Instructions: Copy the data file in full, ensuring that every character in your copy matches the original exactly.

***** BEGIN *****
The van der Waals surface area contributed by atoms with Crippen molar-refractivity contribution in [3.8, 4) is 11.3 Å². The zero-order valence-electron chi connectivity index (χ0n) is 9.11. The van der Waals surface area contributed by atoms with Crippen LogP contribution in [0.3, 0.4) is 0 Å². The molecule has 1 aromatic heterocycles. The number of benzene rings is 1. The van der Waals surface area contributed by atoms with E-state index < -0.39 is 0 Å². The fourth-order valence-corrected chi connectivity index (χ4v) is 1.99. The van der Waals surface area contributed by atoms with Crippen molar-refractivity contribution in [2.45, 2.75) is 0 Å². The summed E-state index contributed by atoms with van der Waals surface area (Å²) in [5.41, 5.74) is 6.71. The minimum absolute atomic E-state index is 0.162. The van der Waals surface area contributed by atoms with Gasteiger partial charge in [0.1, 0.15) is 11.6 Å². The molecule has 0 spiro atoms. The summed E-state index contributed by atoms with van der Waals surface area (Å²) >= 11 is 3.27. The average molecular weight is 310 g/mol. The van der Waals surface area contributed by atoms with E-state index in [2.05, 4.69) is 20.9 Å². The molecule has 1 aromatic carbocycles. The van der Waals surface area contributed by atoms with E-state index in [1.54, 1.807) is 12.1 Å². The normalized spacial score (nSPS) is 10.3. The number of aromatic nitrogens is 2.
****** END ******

The van der Waals surface area contributed by atoms with Crippen molar-refractivity contribution in [3.8, 4) is 11.3 Å². The zero-order valence-electron chi connectivity index (χ0n) is 9.11. The van der Waals surface area contributed by atoms with Crippen LogP contribution in [0.3, 0.4) is 0 Å². The molecule has 1 aromatic heterocycles. The number of benzene rings is 1. The van der Waals surface area contributed by atoms with E-state index < -0.39 is 0 Å². The fourth-order valence-corrected chi connectivity index (χ4v) is 1.99. The van der Waals surface area contributed by atoms with Crippen molar-refractivity contribution in [2.45, 2.75) is 0 Å². The summed E-state index contributed by atoms with van der Waals surface area (Å²) in [5.41, 5.74) is 6.71. The minimum absolute atomic E-state index is 0.162. The van der Waals surface area contributed by atoms with Gasteiger partial charge in [0.1, 0.15) is 11.6 Å². The molecule has 0 spiro atoms. The summed E-state index contributed by atoms with van der Waals surface area (Å²) >= 11 is 3.27. The average molecular weight is 310 g/mol. The van der Waals surface area contributed by atoms with E-state index in [2.05, 4.69) is 20.9 Å². The molecule has 1 aromatic carbocycles. The van der Waals surface area contributed by atoms with E-state index in [1.54, 1.807) is 12.1 Å². The normalized spacial score (nSPS) is 10.3. The number of aromatic nitrogens is 2.